First Minister Alex Salmond announced that a judge-led inquiry would be held to determine how the infrastructure scheme became mired in delays and cost overruns, just days after the trams finally began running through the city.
However, key witnesses behind the fiasco could refuse to give evidence as the inquiry will be non-statutory, meaning the judge cannot compel individuals to appear.
Although Edinburgh City Council has agreed to co-operate fully with the inquiry, the arrangement opens the doors for other key witnesses, such as former TIE bosses Willie Gallagher and David Mackay or contractors Bilfinger Berger/Siemens, to refuse to give evidence.
Campaigners had been calling for a full public inquiry under the terms of the UK's Inquiries Act (2005), but the Scottish Government said a non-statutory equivalent would be a quicker and more efficient route to uncovering what went wrong because it offered the judge greater flexibility.
It comes after criticism over lengthy statutory public inquiries, such as the probe into the Vale of Leven Clostridium difficile outbreak, which began hearing evidence in 2010 and has yet to report its findings.
Speaking at First Minister's Questions yesterday, Mr Salmond said it was vital to understand what went wrong in order to prevent similar mistakes in future.
He said: "I'm sure everyone in Edinburgh and indeed all over Scotland will be delighted to see that the Edinburgh trams are fully operational and carrying passengers.
"We cannot, however, lose sight of the considerable public concern about the project, the disruption it caused to households and businesses in Edinburgh.
"I have therefore recommended to the Cabinet and it has been decided to establish a judge-led public inquiry to inquire into the Edinburgh trams project, to establish why the project incurred significant overruns in terms of cost and timing, requiring in particular a considerable reduction in the original scope.
"It is particularly important if any projects like it are being considered in the future that lessons are learned."
The scope, timetable and details of the inquiry, including which High Court judge will chair it, have yet to be confirmed but further details are expected before the summer recess.
Daniel Donaldson, an Edinburgh sdolicitor who has spearheaded the campaign for a public inquiry, said evidence should be heard from those affected by the chaos as well as those behind the project.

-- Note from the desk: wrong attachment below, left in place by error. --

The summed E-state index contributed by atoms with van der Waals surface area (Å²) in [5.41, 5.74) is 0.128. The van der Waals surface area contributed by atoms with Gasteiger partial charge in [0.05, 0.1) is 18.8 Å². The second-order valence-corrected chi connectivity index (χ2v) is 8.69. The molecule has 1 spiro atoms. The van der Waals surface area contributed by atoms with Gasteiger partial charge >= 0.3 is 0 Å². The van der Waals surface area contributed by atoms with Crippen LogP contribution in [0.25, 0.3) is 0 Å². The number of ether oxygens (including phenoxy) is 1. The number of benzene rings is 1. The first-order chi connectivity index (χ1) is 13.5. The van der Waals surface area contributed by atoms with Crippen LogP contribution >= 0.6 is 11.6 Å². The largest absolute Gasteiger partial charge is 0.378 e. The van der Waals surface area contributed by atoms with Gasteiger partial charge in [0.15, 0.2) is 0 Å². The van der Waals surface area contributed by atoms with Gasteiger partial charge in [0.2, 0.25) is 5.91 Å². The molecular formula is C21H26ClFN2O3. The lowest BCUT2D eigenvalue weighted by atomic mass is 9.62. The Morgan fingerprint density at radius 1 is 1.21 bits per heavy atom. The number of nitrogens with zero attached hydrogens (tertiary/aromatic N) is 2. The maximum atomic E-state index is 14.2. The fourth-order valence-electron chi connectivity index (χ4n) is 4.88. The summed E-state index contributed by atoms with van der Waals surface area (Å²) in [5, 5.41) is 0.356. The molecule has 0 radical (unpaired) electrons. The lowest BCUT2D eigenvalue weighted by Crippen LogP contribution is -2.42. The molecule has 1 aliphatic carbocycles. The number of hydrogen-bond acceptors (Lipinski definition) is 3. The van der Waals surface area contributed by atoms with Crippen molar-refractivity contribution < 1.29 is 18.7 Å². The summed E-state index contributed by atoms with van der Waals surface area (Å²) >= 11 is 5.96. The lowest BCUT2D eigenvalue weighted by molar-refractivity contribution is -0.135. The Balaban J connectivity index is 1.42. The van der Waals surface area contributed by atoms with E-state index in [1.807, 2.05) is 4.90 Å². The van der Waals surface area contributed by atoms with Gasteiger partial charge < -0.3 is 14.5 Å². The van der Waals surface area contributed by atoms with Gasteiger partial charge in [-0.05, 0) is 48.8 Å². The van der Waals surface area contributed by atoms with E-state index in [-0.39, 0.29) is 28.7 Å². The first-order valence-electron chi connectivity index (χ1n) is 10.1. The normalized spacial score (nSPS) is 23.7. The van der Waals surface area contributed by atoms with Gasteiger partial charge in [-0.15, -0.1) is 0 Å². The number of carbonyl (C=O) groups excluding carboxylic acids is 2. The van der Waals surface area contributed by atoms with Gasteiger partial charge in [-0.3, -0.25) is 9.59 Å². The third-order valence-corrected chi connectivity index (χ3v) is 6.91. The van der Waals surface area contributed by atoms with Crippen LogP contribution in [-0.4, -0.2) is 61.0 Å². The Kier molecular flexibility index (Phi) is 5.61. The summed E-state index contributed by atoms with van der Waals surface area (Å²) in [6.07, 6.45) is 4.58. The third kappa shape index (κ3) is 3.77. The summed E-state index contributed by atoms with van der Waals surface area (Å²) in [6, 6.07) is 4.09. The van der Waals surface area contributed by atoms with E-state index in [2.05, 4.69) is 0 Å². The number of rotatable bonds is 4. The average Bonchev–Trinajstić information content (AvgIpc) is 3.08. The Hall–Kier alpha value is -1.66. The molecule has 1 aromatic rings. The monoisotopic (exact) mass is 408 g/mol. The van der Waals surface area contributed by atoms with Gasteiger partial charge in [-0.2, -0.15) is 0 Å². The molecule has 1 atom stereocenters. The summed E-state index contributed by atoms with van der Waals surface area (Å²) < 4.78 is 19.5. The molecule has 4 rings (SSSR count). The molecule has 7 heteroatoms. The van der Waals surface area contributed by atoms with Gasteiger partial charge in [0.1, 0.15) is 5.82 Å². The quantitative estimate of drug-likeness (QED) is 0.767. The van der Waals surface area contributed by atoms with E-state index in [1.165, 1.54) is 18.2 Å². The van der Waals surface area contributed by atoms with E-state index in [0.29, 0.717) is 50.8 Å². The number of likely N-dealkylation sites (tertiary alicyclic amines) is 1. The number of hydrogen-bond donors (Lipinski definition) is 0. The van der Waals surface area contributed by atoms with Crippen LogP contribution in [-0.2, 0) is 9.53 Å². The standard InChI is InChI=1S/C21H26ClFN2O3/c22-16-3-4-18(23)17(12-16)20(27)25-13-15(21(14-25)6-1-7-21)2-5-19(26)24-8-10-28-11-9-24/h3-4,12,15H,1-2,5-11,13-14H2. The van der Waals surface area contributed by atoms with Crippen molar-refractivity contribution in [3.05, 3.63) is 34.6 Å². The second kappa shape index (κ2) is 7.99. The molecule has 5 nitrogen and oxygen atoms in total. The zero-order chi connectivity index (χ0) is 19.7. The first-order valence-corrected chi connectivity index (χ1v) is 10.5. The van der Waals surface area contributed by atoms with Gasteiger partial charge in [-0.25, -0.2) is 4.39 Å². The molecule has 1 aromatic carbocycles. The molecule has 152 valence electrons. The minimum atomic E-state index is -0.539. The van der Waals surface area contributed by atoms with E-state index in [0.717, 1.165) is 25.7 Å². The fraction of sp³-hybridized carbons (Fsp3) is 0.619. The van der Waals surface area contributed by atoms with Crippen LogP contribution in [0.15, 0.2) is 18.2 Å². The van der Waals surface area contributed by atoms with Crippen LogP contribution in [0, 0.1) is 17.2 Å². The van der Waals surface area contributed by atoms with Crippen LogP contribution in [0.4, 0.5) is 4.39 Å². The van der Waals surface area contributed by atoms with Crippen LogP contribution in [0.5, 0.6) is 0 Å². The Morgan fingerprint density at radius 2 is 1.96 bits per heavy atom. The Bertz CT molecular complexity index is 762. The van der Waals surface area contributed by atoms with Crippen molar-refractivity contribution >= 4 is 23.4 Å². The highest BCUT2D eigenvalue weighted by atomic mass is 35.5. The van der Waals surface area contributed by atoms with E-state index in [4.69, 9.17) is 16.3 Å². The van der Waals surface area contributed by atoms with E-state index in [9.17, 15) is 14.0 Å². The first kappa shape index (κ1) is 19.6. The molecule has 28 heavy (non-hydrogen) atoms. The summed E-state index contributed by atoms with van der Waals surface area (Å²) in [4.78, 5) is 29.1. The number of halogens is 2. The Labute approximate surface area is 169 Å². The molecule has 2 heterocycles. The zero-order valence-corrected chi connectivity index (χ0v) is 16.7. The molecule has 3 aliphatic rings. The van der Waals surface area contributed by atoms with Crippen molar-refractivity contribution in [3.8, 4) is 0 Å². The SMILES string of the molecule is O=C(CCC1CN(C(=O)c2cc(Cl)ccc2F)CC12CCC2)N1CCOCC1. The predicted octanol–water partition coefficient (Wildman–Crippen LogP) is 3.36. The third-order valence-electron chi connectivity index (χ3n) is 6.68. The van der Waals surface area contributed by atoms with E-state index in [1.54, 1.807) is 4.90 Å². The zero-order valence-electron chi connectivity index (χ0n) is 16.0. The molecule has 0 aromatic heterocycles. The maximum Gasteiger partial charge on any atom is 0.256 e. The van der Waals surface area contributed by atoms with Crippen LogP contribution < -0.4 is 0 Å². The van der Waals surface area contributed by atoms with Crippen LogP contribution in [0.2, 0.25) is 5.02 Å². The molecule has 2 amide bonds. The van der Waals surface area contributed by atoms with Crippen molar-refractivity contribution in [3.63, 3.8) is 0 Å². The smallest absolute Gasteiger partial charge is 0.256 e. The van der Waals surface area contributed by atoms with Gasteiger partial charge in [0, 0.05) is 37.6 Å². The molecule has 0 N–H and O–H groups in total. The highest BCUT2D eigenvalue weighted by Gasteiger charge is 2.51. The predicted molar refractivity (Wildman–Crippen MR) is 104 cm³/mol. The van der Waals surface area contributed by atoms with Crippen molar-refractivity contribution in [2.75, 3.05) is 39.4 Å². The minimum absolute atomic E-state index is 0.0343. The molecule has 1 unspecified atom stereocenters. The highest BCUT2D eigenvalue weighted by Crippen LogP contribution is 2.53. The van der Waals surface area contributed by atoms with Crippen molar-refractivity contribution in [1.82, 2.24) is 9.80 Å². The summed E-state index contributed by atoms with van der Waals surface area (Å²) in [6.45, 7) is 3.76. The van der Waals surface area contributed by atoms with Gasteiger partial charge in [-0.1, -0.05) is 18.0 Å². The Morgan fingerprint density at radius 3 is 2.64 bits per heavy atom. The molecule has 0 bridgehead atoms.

He said: "The terms of reference must afford those affected by the Edinburgh Trams fiasco the opportunity to have their voices heard.
"The terms must also allow a full forensic analysis of where the money was spent, whether the business case was actually viable, the qualifications or lack of experience of those put in charge, the contracts written, the forward planning that took place, the politics behind the project among many other important issues.
"Lessons will have to be learned from this project, and politicians and public officials will be held to account for their maladministration."
Trams began running in Edinburgh on May 31 this year, bringing to an end a saga which saw the cost to taxpayers balloon from £375 million to £779m at the same time as the route halved and the timescale doubled.
Scottish Labour's Shadow Minister for Transport, Mark Griffin MSP, said: "Given the massive cost to the taxpayer, far in excess of what it should have cost, the impact on residents and businesses in Edinburgh and the long-term ongoing financial cost to Edinburgh, this decision is right.
"Taxpayers, businesses and the people of Edinburgh need to understand what went wrong and how this can never happen again.
"This is not the first or only major public contract which has not run to time or budget. I hope that this inquiry provides the lessons we need to ensure that the way in which we contract, organise and deliver these projects in the future means that this never happens again."